Table of Contents Author Guidelines Submit a Manuscript
Abstract and Applied Analysis
Volume 2009, Article ID 187021, 8 pages
http://dx.doi.org/10.1155/2009/187021
Research Article

Stability Results for a Class of Differential Equation and Application in Medicine

1College of Computer and Information Science, Fujian Agriculture and Forestry University, Fuzhou, Fujian 350002, China
2Department of Mathematics, Ningde Teachers College, Ningde, Fujian 352100, China
3College of Public Health, Fujian Medical University, Fuzhou, Fujian 350004, China

Received 8 January 2009; Accepted 14 March 2009

Academic Editor: Yong Zhou

Copyright © 2009 Qingyi Zhan et al. This is an open access article distributed under the Creative Commons Attribution License, which permits unrestricted use, distribution, and reproduction in any medium, provided the original work is properly cited.

Abstract

A Chemostat system incorporating hepatocellular carcinomas is discussed. The model generalizes the classical Chemostat model, and it assumes that the Chemostat is an increasing function of the concentration. The asymptotic behavior of solutions is determined. Sufficient conditions for the local and global asymptotic stability of equilibrium and numerical simulation are obtained, which is used to select the disease control tactics.

1. Introduction

As we know, the stability of ecological systems and the persistence of species within them are fundamental concerns in ecology. Mathematical models of ecological systems, reflecting these concerns, have been used to investigate the stability of a variety of systems. For example, see [17]. The dynamic relationship between predator and their prey has long been and will continue to be one of the dominant themes in both ecology and mathematical ecology due to its universal existence and importance [4], and many good achievements have been reached [15, 810]. But few works about hepatocellular carcinomas cell model have been done.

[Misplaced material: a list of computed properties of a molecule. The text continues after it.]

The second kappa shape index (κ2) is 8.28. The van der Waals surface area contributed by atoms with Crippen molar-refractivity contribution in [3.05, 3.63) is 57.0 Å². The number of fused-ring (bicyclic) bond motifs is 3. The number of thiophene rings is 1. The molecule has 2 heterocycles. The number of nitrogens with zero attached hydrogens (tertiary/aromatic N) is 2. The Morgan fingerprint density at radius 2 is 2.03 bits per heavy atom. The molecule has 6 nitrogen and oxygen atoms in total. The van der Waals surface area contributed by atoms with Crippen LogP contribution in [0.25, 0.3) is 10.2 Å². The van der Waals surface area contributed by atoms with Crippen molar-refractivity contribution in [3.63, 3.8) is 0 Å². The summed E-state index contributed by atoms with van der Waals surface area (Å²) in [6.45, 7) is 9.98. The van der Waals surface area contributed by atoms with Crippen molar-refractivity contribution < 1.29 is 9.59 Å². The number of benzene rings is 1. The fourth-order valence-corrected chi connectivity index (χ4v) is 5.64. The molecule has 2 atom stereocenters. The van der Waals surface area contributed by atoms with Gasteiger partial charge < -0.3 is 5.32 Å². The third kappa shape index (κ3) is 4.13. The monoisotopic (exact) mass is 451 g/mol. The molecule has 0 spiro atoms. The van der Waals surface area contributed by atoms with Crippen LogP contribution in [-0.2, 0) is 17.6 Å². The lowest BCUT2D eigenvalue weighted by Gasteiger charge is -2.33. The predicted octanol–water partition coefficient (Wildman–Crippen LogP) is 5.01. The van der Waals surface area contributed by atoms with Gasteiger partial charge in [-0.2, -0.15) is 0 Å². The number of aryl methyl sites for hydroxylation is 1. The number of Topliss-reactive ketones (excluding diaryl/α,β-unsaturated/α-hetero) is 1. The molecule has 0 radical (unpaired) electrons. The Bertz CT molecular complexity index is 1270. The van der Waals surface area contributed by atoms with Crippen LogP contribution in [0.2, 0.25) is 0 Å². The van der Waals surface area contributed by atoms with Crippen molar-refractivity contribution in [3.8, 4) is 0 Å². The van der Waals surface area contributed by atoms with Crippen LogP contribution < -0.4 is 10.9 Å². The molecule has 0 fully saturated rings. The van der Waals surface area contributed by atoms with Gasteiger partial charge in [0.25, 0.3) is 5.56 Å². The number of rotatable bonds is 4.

According to some medical knowledge, under certain condition, the growth rate of tumor is in proportion to the volume on the time . Let denote this volume, such differential equations take the form where and denote the cell growth and death rate, respectively.

Some research on tumor cell shows that the growth rate is not invariable, but in reciprocal proportion to the factor . Therefore, it becomes

So the growth of the tumor disciplinarian can be denoted as follows, see [2],

Following the accumulation of experimental data, it became evident that the system (1.3) requires modification. Another research shows that the growth speed of the tumor cell is continuously decreased, which can be denoted by cube root function.

In fact, different kinds of tumor cell have different growth mode which behave exponential function, cube root function, or linear equation. It has been well established in experimental literature, so it becomes

The data presented by clinical experience shows that the liver tumor tissue is similar to entity ball. Because the volume of the liver on the time may be regarded as invariable, it is treated as model.

In this paper, we modify the modeling approach developed in some paper [27]. It extends the above model by assuming that is constant.

The symbol in paper [7] is used as follows: and denote tumor and normal cell consistency, respectively; and denote the death and growth rate of tumor cell, and a typical choice for and are , respectively; is the growth speed of normal cell, is the consume rate of normal cell. The system (1.3) becomes, see [6, 7] where realistic meaning is the same as the paper in [7, 11].

The study of the system (1.5) shows that it can be global and local asymptotic stability. Specifically, we demonstrate that stability change occurs only when the coefficient varies thus correcting the previously published results.